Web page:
Thursday, September 24, 2015

The Power of Ridiculous

The whole notion of making it as a writer, or any kind of artist, is ridiculous.

Look at the stats. Unless you know someone or meet a person at a conference,literary agents reject nearly 99% of all queries. (The number is actually higher than that) You may have written a perfectly good manuscript with a great hook after years of working on your craft. You send it out, hoping to draw interest, and... crickets.

The publishing industry is somewhat in chaos now, what with the advent of self-publishing. Some of these books are really good. Michael Sullivan got a deal based on his sales, and Hugh Howey got a seven figure deal that protected his digital rights, which is completely absurd.

More, writers are finding that they can earn a decent living by simply developing their brand, being prolific, and publishing their own work, which allows them a MUCH larger percentage of dollars from their books.

All of this is true, but a writer, an artist, must still be... ridiculous. They must believe in their work when no one else does. they must believe they're getting better even when it feels like they aren't. They must believe they have important things to say even when their family members or friends think such notions are silly or stupid or egotistical.

But the writer isn't wrong. They MUST be ridiculous to be successful. This is true of all dreamers. (Dreamers come in different categories, but the one truth that unites all of us is that at one time many people told us to stop. Told us that we weren't good enough. Told us that our dreams were foolish.) Whatever quirks we may possess (and we tend to have a lot of them. When my wife puts her cell phone down, I immediately move it to its "Spot" on the shelf by the kitchen.), the attitude of "whatever" needs to be dominant.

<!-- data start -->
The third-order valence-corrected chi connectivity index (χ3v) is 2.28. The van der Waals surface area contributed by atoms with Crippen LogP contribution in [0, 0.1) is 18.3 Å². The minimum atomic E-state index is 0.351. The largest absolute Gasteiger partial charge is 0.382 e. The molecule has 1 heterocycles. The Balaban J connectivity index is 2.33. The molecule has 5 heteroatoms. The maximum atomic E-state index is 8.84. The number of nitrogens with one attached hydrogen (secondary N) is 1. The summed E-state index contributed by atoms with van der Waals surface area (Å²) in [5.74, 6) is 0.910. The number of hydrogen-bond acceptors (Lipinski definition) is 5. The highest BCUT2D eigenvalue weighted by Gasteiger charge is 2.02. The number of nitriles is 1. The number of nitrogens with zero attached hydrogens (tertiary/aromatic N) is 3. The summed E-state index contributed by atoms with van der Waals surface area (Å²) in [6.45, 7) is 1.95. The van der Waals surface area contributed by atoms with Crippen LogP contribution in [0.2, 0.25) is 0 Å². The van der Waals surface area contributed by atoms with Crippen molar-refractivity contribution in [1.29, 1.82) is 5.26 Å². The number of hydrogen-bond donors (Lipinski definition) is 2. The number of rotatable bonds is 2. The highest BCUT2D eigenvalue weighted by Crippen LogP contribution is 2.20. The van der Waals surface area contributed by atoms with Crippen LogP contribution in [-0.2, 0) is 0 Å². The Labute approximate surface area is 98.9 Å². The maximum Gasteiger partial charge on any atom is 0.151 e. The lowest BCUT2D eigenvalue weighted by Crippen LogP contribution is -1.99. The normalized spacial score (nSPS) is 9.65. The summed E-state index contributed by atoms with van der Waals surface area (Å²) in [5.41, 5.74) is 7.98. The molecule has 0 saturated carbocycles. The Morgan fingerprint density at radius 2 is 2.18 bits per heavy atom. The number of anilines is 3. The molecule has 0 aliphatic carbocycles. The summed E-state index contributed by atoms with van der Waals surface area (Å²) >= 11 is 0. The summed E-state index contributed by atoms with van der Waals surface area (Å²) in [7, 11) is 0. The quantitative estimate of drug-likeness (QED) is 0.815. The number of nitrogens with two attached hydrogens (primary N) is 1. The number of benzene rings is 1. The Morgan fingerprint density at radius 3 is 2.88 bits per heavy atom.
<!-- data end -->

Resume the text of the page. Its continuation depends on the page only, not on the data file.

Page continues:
If you listen to successful actors and actresses, they often sound extremely vain, and their explanations for their success is simplistic. Of course it is. "Making it," in anything, but particularly the arts, requires luck.

Now, we artists don't like to talk about it much, because its out of our control, but it's always there. Hitting the agent at the right moment. Getting the editor who is looking for a book with your themes. Hell, they have stats that show people being prosecuted are as affected by the time they face the judge (just before lunch, late in the day) that matter as nearly as much as the evidence against them.

It is completely ridiculous (and arrogant) to assume that the world needs to hear what you're saying. But if you don't have this attitude, you'll never make it. Those stars I mentioned earlier? Most of them faced rejection over and over. Being RIDICULOUS allowed them to get through their failed auditions and helped them forge ahead.

All dreamers need to understand this. And if you develop a few quirks, a few neuroses, along the way, don't worry about it.

They're necessary.

Now get back to your dream and get to work.The world NEEDS to hear you.

Everything else is nonsense.

Even if you're being ridiculous.